Given the context, Russell´s mud on Cantwell is far more devastating that Cantwell´s trash on Russell, for Russell is exposed for a previous breakdown and Cantwell could be expose as an homosexual. But in the end and without descending to the same level, Russell finds a creative solution to stop Cantwell from being nominated. And even if, neither the dark nor the light angel win, truth is the best man wins! indeed!

February 4, 2008 at 2:35 pm Leave a comment

THE DOUBT – John Patrick Shanley

Written by John Patrick Shanley, an American from the Bronx, this play speaks of something that, unfortunately, is a reality in my country and in its people´s mentality: suspicion and gossip! And how virtue, innocence, justice have been replaced as values for their very own opposite. Ambition and talent to manipulate the truth are rewarded in today´s world, everywhere. Nowadays, the truth is only the version which holds best.
The moral behavior of a priest is questioned here. One suspects throughout the entire play, that he has used his power and position to abuse a 12 year old boy at his care. But one is never 100% sure. Anyway the play is so much more than that…
It speaks of people´s vicious tendency for gossip and how gossip destroys one´s reputation and life. But it also addresses several other subjects, such as, 12 year old boys are no longer innocent children, sometimes they are fully aware of their own sexuality, which is something we are hardly prepared to admit and is quite disturbing. Furthermore, we witness here how women are completely powerless in a world where all hierarchies and systems remain male made and are male dominated. This play is also about women´s lack of power and impotency to change things. Specially interesting, this gender note underlies the whole play, but goes unnoticed by critics most of the time.
How gossip, suspicion and intolerance are today’s reality is stressed through the raising tension between the characters, brilliantly played by Diogo Infante and Eunice Munoz, representing the best of two acting generations.
Written in 2004, this play won the Pulitzer Prize for Drama, the Drama Desk Award and the Tony Award for Best Play.

December 28, 2007 at 4:51 pm Leave a comment

ON DESIRE

“THE BODY” by Hanif Kureishi

“If other people´s bodies get too much for you, you can stop them by stabbing or crucifixion. You can shoot or burn them to keep them still or to prevent them from saying words which displease you. If your own body gets too much – and whose doesn´t? – you might meditate yourself into desirelessness, enter a monastery or find an addiction that channels desire. Some bodies are such a nuisance to their owners – they can seem as unpredictable as untamed animals, or the feeling can overheat and there´s no thermostat – that they not only starve or attempt to shape them, but they flagellate or punish them”.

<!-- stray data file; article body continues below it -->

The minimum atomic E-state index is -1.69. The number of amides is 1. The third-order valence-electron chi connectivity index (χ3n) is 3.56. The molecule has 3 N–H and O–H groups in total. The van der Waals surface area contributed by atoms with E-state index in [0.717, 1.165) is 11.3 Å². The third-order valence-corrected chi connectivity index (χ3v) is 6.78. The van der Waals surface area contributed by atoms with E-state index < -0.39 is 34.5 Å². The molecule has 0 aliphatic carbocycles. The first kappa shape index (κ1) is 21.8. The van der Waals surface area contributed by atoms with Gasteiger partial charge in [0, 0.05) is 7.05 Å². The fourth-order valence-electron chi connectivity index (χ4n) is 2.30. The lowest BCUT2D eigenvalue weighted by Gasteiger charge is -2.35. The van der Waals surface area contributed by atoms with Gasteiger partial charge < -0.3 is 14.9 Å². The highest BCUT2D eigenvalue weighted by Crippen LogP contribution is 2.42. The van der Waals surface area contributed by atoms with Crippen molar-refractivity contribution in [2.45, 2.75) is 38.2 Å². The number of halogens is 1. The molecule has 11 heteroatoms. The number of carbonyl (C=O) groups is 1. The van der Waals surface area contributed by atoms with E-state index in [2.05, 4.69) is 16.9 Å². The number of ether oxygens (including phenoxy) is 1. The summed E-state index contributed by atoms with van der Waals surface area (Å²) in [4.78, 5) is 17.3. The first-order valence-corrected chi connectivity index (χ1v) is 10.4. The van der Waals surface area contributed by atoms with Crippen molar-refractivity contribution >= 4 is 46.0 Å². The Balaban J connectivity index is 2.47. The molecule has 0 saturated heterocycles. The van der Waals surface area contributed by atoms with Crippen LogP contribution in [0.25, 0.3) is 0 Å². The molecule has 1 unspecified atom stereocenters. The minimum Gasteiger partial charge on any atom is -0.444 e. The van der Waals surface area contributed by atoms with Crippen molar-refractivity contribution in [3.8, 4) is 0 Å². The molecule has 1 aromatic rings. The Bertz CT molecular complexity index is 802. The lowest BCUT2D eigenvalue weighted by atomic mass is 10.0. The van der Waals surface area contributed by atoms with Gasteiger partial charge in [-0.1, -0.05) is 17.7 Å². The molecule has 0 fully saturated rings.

Wandering around bookshops, I just recently came across Hanif Kureishi´s book “The Body” and decided to buy it. I was specially attracted to the fact that he was appointed Writer-in-residence at the Royal Court Theater in London in 1982 and has won several awards including the Chevalier de l´Ordre des Arts et des Lettres. Kureishi´s work includes plays, screenplays, fiction and non-fiction books. The curiosity for his writing also led me to discover Patrice Chereau´s “Intimacy” (winner of the Golden Bear at the Berlin Film Festival in 2001), since its script was based on a Kureishi´s short story. At the time I was also reading “A Streetcar Named Desire” by Tennessee Williams, and I suddenly realize that they all share the same subject. Kureishi´s short story, Chereau´s Film and Tennessee Williams´play investigate deeply into the territory of human desire.

In “The Body” Hanif Kureishi tells the challenging story of an aging playwright, who is offered the chance to have his brain transplanted into a younger body, this way changing “container” but keeping his mind, all for the benefit of mankind. In his mid-sixties, partially deaf, with back and knee pain, hemorrhoids, ulcer and cataracts, spitting bits of tooth while he eats, he is a brilliant mind producing some of his best work but he is stuck in an old body. And so, he cannot resist trading his “half-dead old carcass” for a “stocky”, handsome, “lightly toasted, with a fine, thick penis and heavy balls” sort of body.
He simply cannot let go of live. And he cannot resist the offer, of becoming more attractive to others, more desired and therefore, loved. As a Newbody he goes into the world seeking for new experiences and plans to return to his old “facility”(former body) after six months. The only sure thing is that he will have to live with the consequences of his choice.

At one point he says: “I had always taken it for granted that I was a person, which was a good thing to be. But now I was being reminded that first and foremost I was a body, which wanted things”. It is obvious that “The Body” was written under the strong influence of Deleuze´s writings – Kureishi read Philosophy at King´s College in London. Indeed, “The Body” stresses how bodies are not free, how they are legally, financially, culturally and medically restraint. And it is about human appetites, what escapes the control, how we all have desire(s) and how we coup with and handle them.


“INTIMACY” by Patrice Chereau

On its hand, Patrice Chereau´s film “Intimacy” speaks of brute desire. Two strangers met every Wednesday to have sex without sharing a single word. They meet, have sex and go their way. He is a musician who abandoned his home and family in a day just like any other, never to return. Since then, he lives in an wrecked house crammed with garbage and sleeps on a thin filthy mattress on the floor. This is the scenario where their bodies battle their frustrations and release their desire. We are not told how the two of them met. Their situation changes when, he spontaneously decides to follow her one day and from then on every time a bit further. And so he finds his way into the woman´s close circle, hanging around the places she lives and works, having conversations with her husband.